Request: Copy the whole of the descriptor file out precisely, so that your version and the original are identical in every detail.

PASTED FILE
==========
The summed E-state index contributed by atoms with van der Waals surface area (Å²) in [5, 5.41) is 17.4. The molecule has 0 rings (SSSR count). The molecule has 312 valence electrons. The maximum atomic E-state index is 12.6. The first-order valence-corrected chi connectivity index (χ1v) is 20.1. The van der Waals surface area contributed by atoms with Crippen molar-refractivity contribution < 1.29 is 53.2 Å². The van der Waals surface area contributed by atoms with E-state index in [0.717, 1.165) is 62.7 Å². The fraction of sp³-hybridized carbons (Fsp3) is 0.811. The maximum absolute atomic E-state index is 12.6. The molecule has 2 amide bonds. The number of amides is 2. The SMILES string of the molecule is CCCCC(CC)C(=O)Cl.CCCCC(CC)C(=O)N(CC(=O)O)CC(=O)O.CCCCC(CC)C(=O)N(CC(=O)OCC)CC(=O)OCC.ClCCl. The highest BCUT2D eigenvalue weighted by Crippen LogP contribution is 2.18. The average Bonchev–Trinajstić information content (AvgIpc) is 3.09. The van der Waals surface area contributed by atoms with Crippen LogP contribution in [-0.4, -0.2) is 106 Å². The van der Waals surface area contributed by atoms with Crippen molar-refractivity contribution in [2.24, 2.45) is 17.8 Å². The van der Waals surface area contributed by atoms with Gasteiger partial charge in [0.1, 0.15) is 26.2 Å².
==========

The summed E-state index contributed by atoms with van der Waals surface area (Å²) in [5, 5.41) is 17.4. The molecule has 0 rings (SSSR count). The molecule has 312 valence electrons. The maximum atomic E-state index is 12.6. The first-order valence-corrected chi connectivity index (χ1v) is 20.1. The van der Waals surface area contributed by atoms with Crippen molar-refractivity contribution < 1.29 is 53.2 Å². The van der Waals surface area contributed by atoms with E-state index in [0.717, 1.165) is 62.7 Å². The fraction of sp³-hybridized carbons (Fsp3) is 0.811. The maximum absolute atomic E-state index is 12.6. The molecule has 2 amide bonds. The number of amides is 2. The SMILES string of the molecule is CCCCC(CC)C(=O)Cl.CCCCC(CC)C(=O)N(CC(=O)O)CC(=O)O.CCCCC(CC)C(=O)N(CC(=O)OCC)CC(=O)OCC.ClCCl. The highest BCUT2D eigenvalue weighted by Crippen LogP contribution is 2.18. The average Bonchev–Trinajstić information content (AvgIpc) is 3.09. The van der Waals surface area contributed by atoms with Crippen LogP contribution in [-0.4, -0.2) is 106 Å². The van der Waals surface area contributed by atoms with Crippen molar-refractivity contribution in [2.24, 2.45) is 17.8 Å². The van der Waals surface area contributed by atoms with Gasteiger partial charge in [0.1, 0.15) is 26.2 Å².